Democrats on the debt supercommittee proposed a "grand bargain" of spending cuts and new taxes to reduce deficits, picking up Wednesday where President Obama and House Speaker John Boehner broke off this summer as the panel has four weeks left to strike a deal.
A first look: The package, up to $3 trillion, was a first peek at what have been mostly closed-door deliberations. But it drew swift opposition from Republicans who objected to the inclusion of new taxes. "I don't think it was seen as a serious offer," a GOP aide said.
Entitlement cuts: The plan was not aired publicly, but sources indicated it would combine spending cuts to the Medicare and Medicaid programs with higher taxes on the wealthy. The $500 billion it would cut from Medicare and Medicaid picked up where the summer's negotiations left off. It proposes $400 billion in Medicare cuts equally divided between beneficiaries and providers, and up to $80 billion cuts to Medicaid.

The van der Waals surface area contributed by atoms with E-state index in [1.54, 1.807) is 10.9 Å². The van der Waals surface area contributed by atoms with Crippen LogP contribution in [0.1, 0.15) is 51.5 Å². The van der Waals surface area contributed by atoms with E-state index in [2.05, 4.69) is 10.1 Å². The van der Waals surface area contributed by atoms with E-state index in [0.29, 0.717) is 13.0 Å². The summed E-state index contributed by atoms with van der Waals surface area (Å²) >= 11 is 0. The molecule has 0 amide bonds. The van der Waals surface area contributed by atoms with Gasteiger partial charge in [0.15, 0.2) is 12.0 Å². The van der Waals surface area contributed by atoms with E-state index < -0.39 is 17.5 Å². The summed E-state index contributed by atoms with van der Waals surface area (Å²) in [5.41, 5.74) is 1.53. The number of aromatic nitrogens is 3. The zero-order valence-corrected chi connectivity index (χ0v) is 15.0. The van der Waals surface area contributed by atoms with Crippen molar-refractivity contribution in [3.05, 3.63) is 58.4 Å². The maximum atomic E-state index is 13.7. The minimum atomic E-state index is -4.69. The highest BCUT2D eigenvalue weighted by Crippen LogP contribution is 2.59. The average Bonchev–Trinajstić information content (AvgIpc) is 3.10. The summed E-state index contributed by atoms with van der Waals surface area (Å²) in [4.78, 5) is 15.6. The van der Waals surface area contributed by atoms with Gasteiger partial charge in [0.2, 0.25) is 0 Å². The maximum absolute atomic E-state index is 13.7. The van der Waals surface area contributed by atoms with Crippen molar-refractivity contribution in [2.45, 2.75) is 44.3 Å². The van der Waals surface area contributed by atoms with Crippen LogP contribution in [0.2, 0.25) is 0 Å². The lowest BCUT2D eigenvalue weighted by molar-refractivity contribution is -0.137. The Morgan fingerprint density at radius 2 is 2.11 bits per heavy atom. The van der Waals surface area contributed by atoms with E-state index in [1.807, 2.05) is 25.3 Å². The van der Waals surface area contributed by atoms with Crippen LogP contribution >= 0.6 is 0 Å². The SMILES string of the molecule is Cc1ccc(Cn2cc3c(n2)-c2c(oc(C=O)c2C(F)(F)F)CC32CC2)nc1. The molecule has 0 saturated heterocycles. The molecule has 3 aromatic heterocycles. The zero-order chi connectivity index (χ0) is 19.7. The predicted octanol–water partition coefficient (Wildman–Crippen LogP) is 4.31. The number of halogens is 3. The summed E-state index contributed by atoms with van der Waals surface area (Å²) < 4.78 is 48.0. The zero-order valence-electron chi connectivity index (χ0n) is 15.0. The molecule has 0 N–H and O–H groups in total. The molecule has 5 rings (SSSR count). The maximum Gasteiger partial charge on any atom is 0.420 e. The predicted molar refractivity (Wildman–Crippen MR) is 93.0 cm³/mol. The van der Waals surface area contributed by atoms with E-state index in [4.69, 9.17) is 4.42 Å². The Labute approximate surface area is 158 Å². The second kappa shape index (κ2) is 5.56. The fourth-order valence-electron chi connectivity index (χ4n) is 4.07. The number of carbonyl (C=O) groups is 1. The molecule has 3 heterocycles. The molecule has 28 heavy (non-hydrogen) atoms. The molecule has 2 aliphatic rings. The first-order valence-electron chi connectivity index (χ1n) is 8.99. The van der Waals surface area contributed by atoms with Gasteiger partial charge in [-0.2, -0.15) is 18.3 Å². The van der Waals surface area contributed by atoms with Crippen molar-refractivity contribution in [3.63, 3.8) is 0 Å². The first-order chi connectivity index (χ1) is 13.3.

New taxes: Revenues would be raised mostly by taxing the wealthy by bumping up the high-end tax bracket and limiting deductions for those upper-income earners, those familiar with the talks said. The Democrats' plan also included using interest savings to pay for elements of Obama's $447 billion jobs plan -- an idea Republicans have shot down.
The deadline: The panel has until Nov. 23 to reach agreement on a proposal to reduce the nation's deficits by at least $1.5 trillion over the next decade. Failure to cut at least $1.2 trillion would trigger mandatory cuts in 2013 that many are skeptical would ever take place. "We're not there yet, but I'm confident we are making progress," said Sen. Patty Murray, D-Wash., the co-chair.
What's at stake: Leading credit agencies have indicated they want to see a serious effort to rein in the nation's debt load or the country risks having its credit rating further downgraded, which would likely increase interest rates for ordinary Americans.
The back story: Democrats proposed the plan as a gesture of compromise. They have been willing to put cuts to Medicare and other entitlement programs that are dear to their constituents on the table, but only if Republicans will agree to some new taxes. Republicans have pushed instead for an overhaul of the corporate tax code that would lower tax rates in a way they believe would spur economic growth.
TRIBUNE WASHINGTON BUREAU